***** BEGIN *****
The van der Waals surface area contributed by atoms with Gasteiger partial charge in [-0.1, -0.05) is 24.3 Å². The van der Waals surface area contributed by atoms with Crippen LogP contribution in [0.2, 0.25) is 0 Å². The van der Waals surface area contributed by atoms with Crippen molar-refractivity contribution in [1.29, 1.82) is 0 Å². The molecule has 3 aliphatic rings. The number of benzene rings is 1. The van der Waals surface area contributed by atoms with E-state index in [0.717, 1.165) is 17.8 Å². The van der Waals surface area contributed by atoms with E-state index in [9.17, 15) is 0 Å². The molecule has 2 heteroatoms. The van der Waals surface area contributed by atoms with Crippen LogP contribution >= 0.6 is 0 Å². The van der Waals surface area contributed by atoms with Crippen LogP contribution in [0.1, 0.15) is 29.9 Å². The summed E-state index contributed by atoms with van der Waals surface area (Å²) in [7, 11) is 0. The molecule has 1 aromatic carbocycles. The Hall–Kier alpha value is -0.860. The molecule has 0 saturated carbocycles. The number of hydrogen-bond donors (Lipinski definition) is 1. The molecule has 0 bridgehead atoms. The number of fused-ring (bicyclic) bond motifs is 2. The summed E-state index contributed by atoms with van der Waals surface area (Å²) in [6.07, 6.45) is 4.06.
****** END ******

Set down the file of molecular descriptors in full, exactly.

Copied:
The van der Waals surface area contributed by atoms with Gasteiger partial charge in [-0.1, -0.05) is 24.3 Å². The van der Waals surface area contributed by atoms with Crippen LogP contribution in [0.2, 0.25) is 0 Å². The van der Waals surface area contributed by atoms with Crippen molar-refractivity contribution in [1.29, 1.82) is 0 Å². The molecule has 3 aliphatic rings. The number of benzene rings is 1. The van der Waals surface area contributed by atoms with E-state index in [0.717, 1.165) is 17.8 Å². The van der Waals surface area contributed by atoms with E-state index in [9.17, 15) is 0 Å². The molecule has 2 heteroatoms. The van der Waals surface area contributed by atoms with Crippen LogP contribution >= 0.6 is 0 Å². The van der Waals surface area contributed by atoms with Crippen LogP contribution in [0.1, 0.15) is 29.9 Å². The summed E-state index contributed by atoms with van der Waals surface area (Å²) in [7, 11) is 0. The molecule has 1 aromatic carbocycles. The Hall–Kier alpha value is -0.860. The molecule has 0 saturated carbocycles. The number of hydrogen-bond donors (Lipinski definition) is 1. The molecule has 0 bridgehead atoms. The number of fused-ring (bicyclic) bond motifs is 2. The summed E-state index contributed by atoms with van der Waals surface area (Å²) in [6.07, 6.45) is 4.06.